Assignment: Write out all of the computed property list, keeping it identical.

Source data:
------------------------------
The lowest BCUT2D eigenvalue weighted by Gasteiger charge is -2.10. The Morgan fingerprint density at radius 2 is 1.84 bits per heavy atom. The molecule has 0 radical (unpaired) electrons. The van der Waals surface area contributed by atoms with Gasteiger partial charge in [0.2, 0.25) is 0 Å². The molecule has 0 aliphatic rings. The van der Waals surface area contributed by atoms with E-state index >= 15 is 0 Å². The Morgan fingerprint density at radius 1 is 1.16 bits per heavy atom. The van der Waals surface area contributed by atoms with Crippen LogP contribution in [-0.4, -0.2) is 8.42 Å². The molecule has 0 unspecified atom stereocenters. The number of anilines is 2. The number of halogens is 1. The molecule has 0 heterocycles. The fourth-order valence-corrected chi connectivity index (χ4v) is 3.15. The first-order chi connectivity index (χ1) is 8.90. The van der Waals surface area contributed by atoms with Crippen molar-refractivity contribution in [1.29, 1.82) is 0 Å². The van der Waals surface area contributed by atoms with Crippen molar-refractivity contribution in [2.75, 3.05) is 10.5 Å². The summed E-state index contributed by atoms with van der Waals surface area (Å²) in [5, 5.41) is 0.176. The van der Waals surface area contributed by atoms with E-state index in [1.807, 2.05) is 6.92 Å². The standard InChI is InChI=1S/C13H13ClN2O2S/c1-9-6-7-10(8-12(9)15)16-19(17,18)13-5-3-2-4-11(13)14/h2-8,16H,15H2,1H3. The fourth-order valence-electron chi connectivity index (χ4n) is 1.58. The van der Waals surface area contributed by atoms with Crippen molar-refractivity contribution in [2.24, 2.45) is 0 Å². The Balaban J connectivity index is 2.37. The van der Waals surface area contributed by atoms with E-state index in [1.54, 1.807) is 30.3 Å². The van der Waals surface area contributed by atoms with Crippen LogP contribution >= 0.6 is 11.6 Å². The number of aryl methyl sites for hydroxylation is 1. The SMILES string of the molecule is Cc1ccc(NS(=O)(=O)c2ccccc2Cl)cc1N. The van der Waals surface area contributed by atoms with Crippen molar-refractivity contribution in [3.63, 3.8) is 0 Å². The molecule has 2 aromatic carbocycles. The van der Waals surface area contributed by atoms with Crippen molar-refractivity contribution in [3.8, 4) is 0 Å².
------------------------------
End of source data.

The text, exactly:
The lowest BCUT2D eigenvalue weighted by Gasteiger charge is -2.10. The Morgan fingerprint density at radius 2 is 1.84 bits per heavy atom. The molecule has 0 radical (unpaired) electrons. The van der Waals surface area contributed by atoms with Gasteiger partial charge in [0.2, 0.25) is 0 Å². The molecule has 0 aliphatic rings. The van der Waals surface area contributed by atoms with E-state index >= 15 is 0 Å². The Morgan fingerprint density at radius 1 is 1.16 bits per heavy atom. The van der Waals surface area contributed by atoms with Crippen LogP contribution in [-0.4, -0.2) is 8.42 Å². The molecule has 0 unspecified atom stereocenters. The number of anilines is 2. The number of halogens is 1. The molecule has 0 heterocycles. The fourth-order valence-corrected chi connectivity index (χ4v) is 3.15. The first-order chi connectivity index (χ1) is 8.90. The van der Waals surface area contributed by atoms with Crippen molar-refractivity contribution in [1.29, 1.82) is 0 Å². The van der Waals surface area contributed by atoms with Crippen molar-refractivity contribution in [2.75, 3.05) is 10.5 Å². The summed E-state index contributed by atoms with van der Waals surface area (Å²) in [5, 5.41) is 0.176. The van der Waals surface area contributed by atoms with E-state index in [1.807, 2.05) is 6.92 Å². The standard InChI is InChI=1S/C13H13ClN2O2S/c1-9-6-7-10(8-12(9)15)16-19(17,18)13-5-3-2-4-11(13)14/h2-8,16H,15H2,1H3. The fourth-order valence-electron chi connectivity index (χ4n) is 1.58. The van der Waals surface area contributed by atoms with Crippen molar-refractivity contribution in [2.24, 2.45) is 0 Å². The Balaban J connectivity index is 2.37. The van der Waals surface area contributed by atoms with E-state index in [1.54, 1.807) is 30.3 Å². The van der Waals surface area contributed by atoms with Crippen LogP contribution >= 0.6 is 11.6 Å². The number of aryl methyl sites for hydroxylation is 1. The SMILES string of the molecule is Cc1ccc(NS(=O)(=O)c2ccccc2Cl)cc1N. The van der Waals surface area contributed by atoms with Crippen molar-refractivity contribution in [3.63, 3.8) is 0 Å². The molecule has 2 aromatic carbocycles. The van der Waals surface area contributed by atoms with Crippen molar-refractivity contribution in [3.8, 4) is 0 Å².